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First, I am using the TFS 2010 SCRUM template.

I am wondering if this is a bad idea...

I started defining a PBI for User Interface Elements. Basically, this will hold all the tasks that developers will be assigned when developing UI elements for a web application. Since this has to do with user interaction and usability I was thinking it may be OK, however my struggle is that it also can be considered functionality and may not fit as a PBI.

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migrated from stackoverflow.com Nov 23 '11 at 23:50

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2 Answers 2

up vote 2 down vote accepted

In Scrum, User Stories or PBIs as they are called in this template (and some others) are supposed to be vertical slices of functionality. This means that they describe features or other tangible benefits that the system provides. An example for some such benefit would be something like In order to reduce the amount of spam sent from my system, as a service administrator, I want to limit access to the send mail to registered users only.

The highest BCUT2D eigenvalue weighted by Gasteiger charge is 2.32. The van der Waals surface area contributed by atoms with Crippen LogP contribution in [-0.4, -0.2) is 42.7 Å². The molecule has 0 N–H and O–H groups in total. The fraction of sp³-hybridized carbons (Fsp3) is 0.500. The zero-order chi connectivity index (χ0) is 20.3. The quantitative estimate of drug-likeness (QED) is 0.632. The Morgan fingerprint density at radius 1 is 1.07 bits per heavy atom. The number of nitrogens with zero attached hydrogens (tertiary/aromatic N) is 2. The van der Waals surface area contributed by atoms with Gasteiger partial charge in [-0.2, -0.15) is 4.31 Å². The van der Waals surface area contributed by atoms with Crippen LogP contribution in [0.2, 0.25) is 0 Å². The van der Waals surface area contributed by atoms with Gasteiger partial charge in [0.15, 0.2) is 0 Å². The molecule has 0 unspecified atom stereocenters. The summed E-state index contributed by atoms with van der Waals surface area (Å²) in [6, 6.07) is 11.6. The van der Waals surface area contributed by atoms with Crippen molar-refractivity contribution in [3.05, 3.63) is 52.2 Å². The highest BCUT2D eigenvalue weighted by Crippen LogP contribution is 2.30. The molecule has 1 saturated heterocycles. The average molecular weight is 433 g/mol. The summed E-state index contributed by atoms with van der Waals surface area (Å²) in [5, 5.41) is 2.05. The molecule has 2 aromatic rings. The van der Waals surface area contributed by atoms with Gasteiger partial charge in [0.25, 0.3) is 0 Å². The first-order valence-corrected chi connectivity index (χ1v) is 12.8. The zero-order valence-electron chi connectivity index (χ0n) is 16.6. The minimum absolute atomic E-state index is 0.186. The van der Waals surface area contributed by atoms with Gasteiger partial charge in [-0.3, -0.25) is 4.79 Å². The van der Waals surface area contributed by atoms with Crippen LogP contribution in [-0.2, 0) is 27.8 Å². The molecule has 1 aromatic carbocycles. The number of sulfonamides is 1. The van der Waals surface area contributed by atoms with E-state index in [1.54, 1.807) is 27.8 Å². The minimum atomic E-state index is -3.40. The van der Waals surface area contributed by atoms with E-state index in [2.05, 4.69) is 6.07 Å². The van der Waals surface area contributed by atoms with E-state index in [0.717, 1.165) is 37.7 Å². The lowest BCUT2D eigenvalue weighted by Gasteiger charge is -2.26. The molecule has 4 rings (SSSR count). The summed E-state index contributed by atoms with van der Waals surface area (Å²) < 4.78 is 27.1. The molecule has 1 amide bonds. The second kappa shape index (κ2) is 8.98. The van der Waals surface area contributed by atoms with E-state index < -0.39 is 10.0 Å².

This describes a change in the system that is end to end. It will include all of the associated tasks: adding UI for signing in, adding a single-sign-on service, modifying the DB schema to support the feature, etc. When all of the tasks are completed, the user will have a complete new feature added to the app.

What you described is actually a horizontal slice of functionality. If all the (UI) tasks are completed, and the PBI is done, the user hasn't gained anything. There is no value to the user / customer.

Therefore you should try to think in "vertical" slices - functionality, rather than "horizontal" slices which are technical layers.

Hope this helps,
Assaf

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Assaf, I think defining the user experience is an essential part of defining a PBI. Without it, you are encouraging developers to ignore the user experience which will inevitably create results that are of poor performance and unintuitive in nature.

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